3. False demand for conformity: Like the fact that the 4 Gospels tell the history of Jesus' life in 4 distinct ways -- which always cuts both ways. On the one hand, there's no question that the story Matthew tells is distinct from the story John tells -- and on the other hand they are plainly about the same man and the same historical events. The objector usually wants the 4 Gospels to be uniform in detail, but when it is pointed out that they are uniform in substance and the details underscore the perspective and audience intended by the human writer, they retreat to hyperliteralism and abandon any literate way of receiving the texts. Which really leads us to ...
    4. Plain failure to comprehend: The example I always use for this is Psa 3 in which the skeptical reader skims the handful of verses and condemns both David and God of being barbarous for wanting to "break the teeth" of David's enemies. Does David want God to be an Ultimate Fighting Champ -- or does David want God to redeem him and save him, and in the process punish the wicked for blasphemy? David is calling for justice, not brawling here -- and to misread the poetic language in Psa 3 is to read as if one had not progressed past first grade in reading comprehension.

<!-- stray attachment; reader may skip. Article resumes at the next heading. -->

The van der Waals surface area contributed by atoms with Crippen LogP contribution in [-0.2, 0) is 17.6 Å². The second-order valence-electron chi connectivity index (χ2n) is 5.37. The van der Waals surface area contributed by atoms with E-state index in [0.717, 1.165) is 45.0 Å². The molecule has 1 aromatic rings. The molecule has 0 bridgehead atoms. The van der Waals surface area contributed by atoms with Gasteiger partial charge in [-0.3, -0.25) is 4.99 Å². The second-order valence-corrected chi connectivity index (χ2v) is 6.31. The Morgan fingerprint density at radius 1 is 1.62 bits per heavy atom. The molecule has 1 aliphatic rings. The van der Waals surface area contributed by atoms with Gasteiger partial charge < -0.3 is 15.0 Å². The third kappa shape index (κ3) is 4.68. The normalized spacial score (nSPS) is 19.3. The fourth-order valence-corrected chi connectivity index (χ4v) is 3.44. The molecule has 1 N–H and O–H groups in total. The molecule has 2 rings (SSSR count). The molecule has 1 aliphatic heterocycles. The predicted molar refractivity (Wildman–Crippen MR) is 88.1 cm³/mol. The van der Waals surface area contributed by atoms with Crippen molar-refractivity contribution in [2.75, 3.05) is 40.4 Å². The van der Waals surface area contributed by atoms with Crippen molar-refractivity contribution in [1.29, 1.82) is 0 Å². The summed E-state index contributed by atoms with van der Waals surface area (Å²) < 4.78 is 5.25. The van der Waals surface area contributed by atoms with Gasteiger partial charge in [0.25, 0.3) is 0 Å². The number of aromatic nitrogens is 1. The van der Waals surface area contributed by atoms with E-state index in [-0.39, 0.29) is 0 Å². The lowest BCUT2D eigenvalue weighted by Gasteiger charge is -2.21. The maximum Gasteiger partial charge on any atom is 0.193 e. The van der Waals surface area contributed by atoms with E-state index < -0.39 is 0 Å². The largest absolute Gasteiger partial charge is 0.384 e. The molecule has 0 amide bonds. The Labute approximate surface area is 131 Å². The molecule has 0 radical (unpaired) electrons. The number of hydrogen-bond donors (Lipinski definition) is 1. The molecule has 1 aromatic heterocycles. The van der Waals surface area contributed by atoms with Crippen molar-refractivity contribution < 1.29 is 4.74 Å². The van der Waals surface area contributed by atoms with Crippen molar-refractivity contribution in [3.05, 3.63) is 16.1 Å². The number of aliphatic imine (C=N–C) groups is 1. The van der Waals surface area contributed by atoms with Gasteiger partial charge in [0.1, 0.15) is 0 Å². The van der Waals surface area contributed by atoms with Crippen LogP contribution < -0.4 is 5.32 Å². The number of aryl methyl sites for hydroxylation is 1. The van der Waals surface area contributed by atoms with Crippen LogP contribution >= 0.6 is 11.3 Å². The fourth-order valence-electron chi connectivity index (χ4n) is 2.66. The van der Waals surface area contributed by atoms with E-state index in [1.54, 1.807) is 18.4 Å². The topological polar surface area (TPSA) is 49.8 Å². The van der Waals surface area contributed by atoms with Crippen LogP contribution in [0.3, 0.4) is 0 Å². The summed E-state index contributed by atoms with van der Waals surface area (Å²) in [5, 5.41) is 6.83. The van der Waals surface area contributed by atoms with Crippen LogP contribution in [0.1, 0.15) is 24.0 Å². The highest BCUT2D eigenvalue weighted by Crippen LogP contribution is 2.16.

• Radical Skepticism: This view is manifest in the blogosphere by the complaint, "but how do you know which interpretation is right?" and usually manifest in teens by the question, "How can we trust what the Bible says since it is so old? Is the stuff in the Bible for us today?"

    This question is far more sincere in this form than in the blogospheric form, for 2 reasons. The first is that intellectually, teens are sharp, but even the brightest ones are all saw and no wood, if you see what I'm saying -- they don't have enough information to answer questions like this one, so even if they have a brain like a 10" 5 HP table saw, they don't know what to cut or how wide to rip it.